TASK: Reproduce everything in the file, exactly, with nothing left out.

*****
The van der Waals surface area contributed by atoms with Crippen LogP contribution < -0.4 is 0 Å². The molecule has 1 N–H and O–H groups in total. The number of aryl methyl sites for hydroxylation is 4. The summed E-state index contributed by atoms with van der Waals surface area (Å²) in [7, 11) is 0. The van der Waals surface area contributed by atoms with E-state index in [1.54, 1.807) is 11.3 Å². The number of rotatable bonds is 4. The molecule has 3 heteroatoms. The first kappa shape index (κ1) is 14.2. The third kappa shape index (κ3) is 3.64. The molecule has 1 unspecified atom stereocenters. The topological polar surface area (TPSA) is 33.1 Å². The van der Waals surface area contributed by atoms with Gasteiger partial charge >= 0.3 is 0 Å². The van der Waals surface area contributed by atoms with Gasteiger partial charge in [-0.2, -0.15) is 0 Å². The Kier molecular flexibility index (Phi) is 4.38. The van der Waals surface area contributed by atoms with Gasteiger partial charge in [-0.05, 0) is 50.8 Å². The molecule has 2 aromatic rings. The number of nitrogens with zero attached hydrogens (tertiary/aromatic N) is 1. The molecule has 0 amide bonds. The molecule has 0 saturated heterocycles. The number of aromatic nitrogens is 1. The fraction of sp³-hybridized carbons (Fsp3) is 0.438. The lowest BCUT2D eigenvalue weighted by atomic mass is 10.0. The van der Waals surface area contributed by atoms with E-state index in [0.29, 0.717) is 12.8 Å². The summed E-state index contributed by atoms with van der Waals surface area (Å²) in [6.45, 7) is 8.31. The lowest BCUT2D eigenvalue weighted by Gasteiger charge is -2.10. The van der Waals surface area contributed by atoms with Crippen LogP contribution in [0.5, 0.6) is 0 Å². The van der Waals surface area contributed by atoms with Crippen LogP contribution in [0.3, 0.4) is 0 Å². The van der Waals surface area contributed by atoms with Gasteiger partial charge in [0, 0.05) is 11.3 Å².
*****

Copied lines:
The van der Waals surface area contributed by atoms with Crippen LogP contribution < -0.4 is 0 Å². The molecule has 1 N–H and O–H groups in total. The number of aryl methyl sites for hydroxylation is 4. The summed E-state index contributed by atoms with van der Waals surface area (Å²) in [7, 11) is 0. The van der Waals surface area contributed by atoms with E-state index in [1.54, 1.807) is 11.3 Å². The number of rotatable bonds is 4. The molecule has 3 heteroatoms. The first kappa shape index (κ1) is 14.2. The third kappa shape index (κ3) is 3.64. The molecule has 1 unspecified atom stereocenters. The topological polar surface area (TPSA) is 33.1 Å². The van der Waals surface area contributed by atoms with Gasteiger partial charge >= 0.3 is 0 Å². The van der Waals surface area contributed by atoms with Gasteiger partial charge in [-0.2, -0.15) is 0 Å². The Kier molecular flexibility index (Phi) is 4.38. The van der Waals surface area contributed by atoms with Gasteiger partial charge in [-0.05, 0) is 50.8 Å². The molecule has 2 aromatic rings. The number of nitrogens with zero attached hydrogens (tertiary/aromatic N) is 1. The molecule has 0 amide bonds. The molecule has 0 saturated heterocycles. The number of aromatic nitrogens is 1. The fraction of sp³-hybridized carbons (Fsp3) is 0.438. The lowest BCUT2D eigenvalue weighted by atomic mass is 10.0. The van der Waals surface area contributed by atoms with E-state index in [0.29, 0.717) is 12.8 Å². The summed E-state index contributed by atoms with van der Waals surface area (Å²) in [6.45, 7) is 8.31. The lowest BCUT2D eigenvalue weighted by Gasteiger charge is -2.10. The van der Waals surface area contributed by atoms with Crippen LogP contribution in [0.5, 0.6) is 0 Å². The van der Waals surface area contributed by atoms with Crippen LogP contribution in [0.3, 0.4) is 0 Å². The van der Waals surface area contributed by atoms with Gasteiger partial charge in [0, 0.05) is 11.3 Å².